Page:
I remember once in the middle of conversation seeing a hawk or falcon (please tell me if you can ID the bird) begin to dive near me. I literally ran so I could see the valley into which it dove, drew my camera, and took my footing. Holding the camera like a pistol, steadying my right hand with my left, I tracked the bird, held my breath, squeezed the trigger and fired. It was a perfect shot.
Another time I was a distance from a beautiful field that would perfectly catch the sunset, if only I could get there in time. I was walking fast, but the sun was setting faster. I started running, being slowed by beautiful obstacles that would not permit me to pass without photographing them. The batteries of my camera died. Like a soldier reloading under heavy fire, I quickly dropped out the old batteries and reloaded new ones. I made it to the field just in time to catch the setting sun a beautiful grassy field.
What is the mission of a photographer? To capture beauty. It’s a simple yet profound task. The object itself has been created by God directly or secondarily through human hands; the talent of the photographer is to see it.
I think its primary goal, capturing beauty, has much the same purpose as prophecy. Photography, like all art, is a portal to eternity. As the prophets who shared their glimpses of heaven causing us to yearn for its glory, I aim to make visible that which is invisible to most. I have no ambitions to pass Isaiah, but I would like to share whatever of heaven that can be shared.
In “The Problem of Pain” C.S. Lewis describes his view of Heaven. Have you ever “…stood before some landscape, which seems to embody what you have been looking for all your life? All the things that have ever deeply possessed your soul have been but hints of it…but if it should really become manifest …you would know it. Beyond all possibility of doubt you would say ‘Here at last is the thing I was made for.’”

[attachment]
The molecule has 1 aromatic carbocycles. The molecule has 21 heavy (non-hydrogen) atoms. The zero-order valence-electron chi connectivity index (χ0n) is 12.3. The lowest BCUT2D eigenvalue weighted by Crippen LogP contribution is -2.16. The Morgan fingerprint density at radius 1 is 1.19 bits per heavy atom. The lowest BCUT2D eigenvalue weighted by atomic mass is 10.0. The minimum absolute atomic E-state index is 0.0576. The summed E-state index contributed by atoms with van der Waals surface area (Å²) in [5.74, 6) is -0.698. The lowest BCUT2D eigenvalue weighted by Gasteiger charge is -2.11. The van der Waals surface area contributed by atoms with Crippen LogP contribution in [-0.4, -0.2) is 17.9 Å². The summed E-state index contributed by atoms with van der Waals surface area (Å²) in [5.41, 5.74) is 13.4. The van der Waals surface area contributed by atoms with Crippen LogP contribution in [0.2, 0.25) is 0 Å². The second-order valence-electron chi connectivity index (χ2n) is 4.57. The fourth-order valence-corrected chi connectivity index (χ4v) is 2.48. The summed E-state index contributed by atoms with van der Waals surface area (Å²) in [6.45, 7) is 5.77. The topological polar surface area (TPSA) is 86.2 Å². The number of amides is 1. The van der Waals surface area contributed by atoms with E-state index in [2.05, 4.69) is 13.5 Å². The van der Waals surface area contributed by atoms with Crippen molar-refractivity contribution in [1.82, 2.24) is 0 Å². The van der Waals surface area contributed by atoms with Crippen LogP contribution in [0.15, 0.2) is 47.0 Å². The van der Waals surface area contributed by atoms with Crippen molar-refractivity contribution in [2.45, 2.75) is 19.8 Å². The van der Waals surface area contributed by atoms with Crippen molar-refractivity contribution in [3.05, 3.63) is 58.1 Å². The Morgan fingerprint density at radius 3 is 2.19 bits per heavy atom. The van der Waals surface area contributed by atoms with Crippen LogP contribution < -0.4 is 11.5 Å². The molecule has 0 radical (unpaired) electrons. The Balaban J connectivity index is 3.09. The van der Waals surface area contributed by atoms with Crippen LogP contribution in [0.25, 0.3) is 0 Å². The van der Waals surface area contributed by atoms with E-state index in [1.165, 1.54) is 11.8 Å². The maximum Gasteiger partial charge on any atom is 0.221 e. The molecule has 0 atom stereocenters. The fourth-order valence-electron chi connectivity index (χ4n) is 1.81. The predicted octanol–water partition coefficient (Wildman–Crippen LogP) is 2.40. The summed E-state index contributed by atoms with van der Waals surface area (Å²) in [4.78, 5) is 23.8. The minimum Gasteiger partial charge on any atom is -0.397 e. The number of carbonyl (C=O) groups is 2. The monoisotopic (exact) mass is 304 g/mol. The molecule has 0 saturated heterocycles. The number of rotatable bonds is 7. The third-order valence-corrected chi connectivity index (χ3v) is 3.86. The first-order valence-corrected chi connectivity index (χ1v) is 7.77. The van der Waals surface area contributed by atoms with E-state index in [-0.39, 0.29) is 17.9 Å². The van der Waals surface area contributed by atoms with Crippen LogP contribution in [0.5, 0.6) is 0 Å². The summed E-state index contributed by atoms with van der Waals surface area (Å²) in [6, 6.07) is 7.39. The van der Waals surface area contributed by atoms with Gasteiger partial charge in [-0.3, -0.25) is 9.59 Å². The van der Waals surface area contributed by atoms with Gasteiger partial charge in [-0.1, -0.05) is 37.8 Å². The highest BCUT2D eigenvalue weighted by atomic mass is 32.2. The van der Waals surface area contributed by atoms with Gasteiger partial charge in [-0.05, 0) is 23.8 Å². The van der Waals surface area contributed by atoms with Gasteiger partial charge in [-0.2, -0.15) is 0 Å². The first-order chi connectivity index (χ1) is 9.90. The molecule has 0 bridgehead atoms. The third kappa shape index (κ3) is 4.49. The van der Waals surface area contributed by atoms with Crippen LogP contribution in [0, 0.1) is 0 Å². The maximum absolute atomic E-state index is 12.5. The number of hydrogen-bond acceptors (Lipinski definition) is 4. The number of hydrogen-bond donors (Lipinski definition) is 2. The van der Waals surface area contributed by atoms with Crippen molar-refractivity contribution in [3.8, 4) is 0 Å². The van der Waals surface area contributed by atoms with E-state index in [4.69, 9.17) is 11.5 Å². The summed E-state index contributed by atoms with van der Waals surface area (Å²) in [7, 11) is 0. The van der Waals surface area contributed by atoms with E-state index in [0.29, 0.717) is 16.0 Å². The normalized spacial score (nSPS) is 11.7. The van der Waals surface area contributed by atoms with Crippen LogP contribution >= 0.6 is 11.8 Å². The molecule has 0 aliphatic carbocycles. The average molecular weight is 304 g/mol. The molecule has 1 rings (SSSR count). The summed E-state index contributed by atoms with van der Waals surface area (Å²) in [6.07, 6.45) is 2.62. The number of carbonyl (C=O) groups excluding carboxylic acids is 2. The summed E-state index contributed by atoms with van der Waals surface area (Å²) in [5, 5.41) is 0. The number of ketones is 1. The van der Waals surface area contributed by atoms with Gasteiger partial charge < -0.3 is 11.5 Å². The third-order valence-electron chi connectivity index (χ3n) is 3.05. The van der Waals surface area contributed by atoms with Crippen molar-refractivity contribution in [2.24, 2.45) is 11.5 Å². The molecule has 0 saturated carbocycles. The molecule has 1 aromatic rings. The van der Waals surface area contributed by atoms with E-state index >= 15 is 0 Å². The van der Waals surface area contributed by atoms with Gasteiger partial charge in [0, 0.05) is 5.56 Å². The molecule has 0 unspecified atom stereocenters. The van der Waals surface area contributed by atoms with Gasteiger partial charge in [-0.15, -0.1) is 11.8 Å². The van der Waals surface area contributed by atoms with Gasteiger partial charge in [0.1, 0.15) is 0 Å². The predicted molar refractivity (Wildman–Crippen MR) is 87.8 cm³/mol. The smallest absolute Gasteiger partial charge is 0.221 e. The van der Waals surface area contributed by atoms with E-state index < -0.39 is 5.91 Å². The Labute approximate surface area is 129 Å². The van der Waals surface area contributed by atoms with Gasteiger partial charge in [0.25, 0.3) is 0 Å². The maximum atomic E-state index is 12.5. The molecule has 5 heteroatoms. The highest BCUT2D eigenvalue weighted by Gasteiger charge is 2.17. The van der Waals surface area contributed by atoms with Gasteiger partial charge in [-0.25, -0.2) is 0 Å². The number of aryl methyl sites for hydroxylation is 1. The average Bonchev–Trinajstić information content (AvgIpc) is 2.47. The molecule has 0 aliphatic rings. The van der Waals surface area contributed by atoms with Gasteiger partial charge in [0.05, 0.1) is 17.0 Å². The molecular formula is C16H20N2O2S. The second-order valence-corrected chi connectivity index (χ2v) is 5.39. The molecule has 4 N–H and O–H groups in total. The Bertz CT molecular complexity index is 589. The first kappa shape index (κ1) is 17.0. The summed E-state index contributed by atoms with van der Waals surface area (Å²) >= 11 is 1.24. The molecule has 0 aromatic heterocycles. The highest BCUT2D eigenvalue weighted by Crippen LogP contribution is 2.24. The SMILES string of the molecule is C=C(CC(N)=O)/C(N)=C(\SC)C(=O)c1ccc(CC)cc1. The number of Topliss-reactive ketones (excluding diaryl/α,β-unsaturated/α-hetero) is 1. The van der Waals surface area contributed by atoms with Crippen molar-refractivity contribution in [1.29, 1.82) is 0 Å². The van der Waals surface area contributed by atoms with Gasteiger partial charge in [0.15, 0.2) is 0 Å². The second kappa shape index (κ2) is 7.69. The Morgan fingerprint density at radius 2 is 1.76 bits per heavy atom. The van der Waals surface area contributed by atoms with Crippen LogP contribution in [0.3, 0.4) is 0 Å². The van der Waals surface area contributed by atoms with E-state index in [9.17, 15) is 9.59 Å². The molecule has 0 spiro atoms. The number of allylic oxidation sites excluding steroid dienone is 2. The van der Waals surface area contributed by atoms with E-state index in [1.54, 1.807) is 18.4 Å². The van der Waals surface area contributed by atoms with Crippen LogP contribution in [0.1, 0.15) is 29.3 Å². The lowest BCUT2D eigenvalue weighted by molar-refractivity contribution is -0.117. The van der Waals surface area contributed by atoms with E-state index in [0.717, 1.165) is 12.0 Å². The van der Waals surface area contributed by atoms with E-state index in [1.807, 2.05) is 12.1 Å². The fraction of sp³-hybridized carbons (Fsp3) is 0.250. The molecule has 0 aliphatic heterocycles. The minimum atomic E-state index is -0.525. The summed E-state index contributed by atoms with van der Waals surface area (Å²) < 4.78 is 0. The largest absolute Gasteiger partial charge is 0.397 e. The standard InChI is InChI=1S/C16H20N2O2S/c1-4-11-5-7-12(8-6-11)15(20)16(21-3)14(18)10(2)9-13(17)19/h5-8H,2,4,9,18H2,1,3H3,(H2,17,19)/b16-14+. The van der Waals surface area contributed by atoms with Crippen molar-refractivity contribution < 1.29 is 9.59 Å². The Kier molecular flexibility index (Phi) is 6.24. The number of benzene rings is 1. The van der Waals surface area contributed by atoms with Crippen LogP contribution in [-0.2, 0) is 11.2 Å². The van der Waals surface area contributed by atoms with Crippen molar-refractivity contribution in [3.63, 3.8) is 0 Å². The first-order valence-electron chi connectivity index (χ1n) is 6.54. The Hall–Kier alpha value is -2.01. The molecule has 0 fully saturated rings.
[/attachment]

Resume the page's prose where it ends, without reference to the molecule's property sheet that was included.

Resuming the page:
A great photograph is only ever a shadow of the Truth; it is to the real thing as a two-dimensional black shadow is to the three-dimensional object that cast it. I took the picture above on the I-5 on the north side of the grapevine. It may have been the most beautiful landscape I have ever seen, and stirred within me a yearning and homesickness for a place like it, a place I have never been but is my home.
I believe that the landscape was the rim of an eclipse. We’re in the shadow of the sun, its bland and natural light blocking the glory of heaven. It is complete, except in the few places and times where we glimpse the edge; in the photo above, snow, grass, shadow and light converge to offer a momentary flicker of the glory that is coming, a prelude to a song that will soon be sung. It can’t come soon enough!
Isa 49:13 Sing, O heavens; and be joyful, O earth; and break forth into singing, O mountains: for the LORD hath comforted his people, and will have mercy upon his afflicted.